Academic achievement: it is known that students who have these skills are capable of succeeding academically by extrapolating what they have learned to produce a creative solution instead of reproducing information, easily accessible through the worldwide web search engines.
As these young people start their careers, leadership ability becomes a factor in their success and it is closely linked to their creativity, anticipation and identification of problems. Good leaders are always willing to respond to a novel discovery or idea that arises.
What can be done to change outcomes?
According to many studies low problem-solving skills and critical thinking is due to a lack of analytical skills based on Bloom’s taxonomy cognitive levels:[iv]
Results reflect that students in the current education system have trouble applying current knowledge to unique situations or cases that are somewhat different from what they have experienced. Students are able to memorize but have not been taught and trained to function very well on an analysis level, the fourth level of Bloom’s taxonomy. Students should practice with analysis-level questions and problems. In mathematics for example ‘educators should promote students’ conceptual understanding, foster their ability to reason and communicate mathematically, and capture their interests and curiosity’[v].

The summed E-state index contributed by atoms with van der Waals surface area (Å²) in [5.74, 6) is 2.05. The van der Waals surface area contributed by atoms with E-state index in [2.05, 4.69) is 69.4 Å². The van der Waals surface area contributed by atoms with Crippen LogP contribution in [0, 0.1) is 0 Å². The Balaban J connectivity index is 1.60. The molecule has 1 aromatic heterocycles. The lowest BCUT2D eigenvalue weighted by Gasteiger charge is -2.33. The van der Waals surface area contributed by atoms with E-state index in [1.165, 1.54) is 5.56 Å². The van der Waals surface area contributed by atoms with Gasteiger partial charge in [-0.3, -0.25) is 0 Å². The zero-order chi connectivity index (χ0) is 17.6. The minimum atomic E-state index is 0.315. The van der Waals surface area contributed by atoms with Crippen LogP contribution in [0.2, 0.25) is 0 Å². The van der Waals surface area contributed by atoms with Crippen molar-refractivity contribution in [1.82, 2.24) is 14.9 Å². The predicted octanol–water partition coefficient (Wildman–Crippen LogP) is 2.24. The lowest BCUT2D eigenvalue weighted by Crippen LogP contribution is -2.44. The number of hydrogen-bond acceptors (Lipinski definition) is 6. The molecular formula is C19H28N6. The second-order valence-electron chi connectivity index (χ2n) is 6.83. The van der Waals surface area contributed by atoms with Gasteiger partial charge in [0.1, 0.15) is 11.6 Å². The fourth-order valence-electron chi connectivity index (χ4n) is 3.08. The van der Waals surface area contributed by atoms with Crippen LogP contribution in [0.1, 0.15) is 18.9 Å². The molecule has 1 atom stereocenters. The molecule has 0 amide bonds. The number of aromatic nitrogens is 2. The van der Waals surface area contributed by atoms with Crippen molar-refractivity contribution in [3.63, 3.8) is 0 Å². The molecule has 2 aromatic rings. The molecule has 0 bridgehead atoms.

An education system that supports building problem-solving and critical thinking skills should invest in qualified teachers who are able to engage students in a classroom culture that supports building these skills at young age, encouraging students to be risk- takers and challenging them to create and produce alternative ideas and solutions. Teaching students to become independent thinkers will require learners to advance through stages of increasing self-direction. Teachers are in a position and can help or hinder that development as stated in Staged Self-Directed Learning Model[vi].
Greater national wealth or higher expenditure on education does not guarantee better student performance. Among high-income economies, the amount spent on education is less important than how those resources are used[vii]. Teacher quality is a priority, it requires improving teachers’ working conditions, improving pay scale, classroom size and working hours. It is crucial to recruit young and intelligent new generation of teachers who are well trained to be part of a curriculum and school environment capable of directing students to achieve levels of analysis and synthesis and beyond memorization.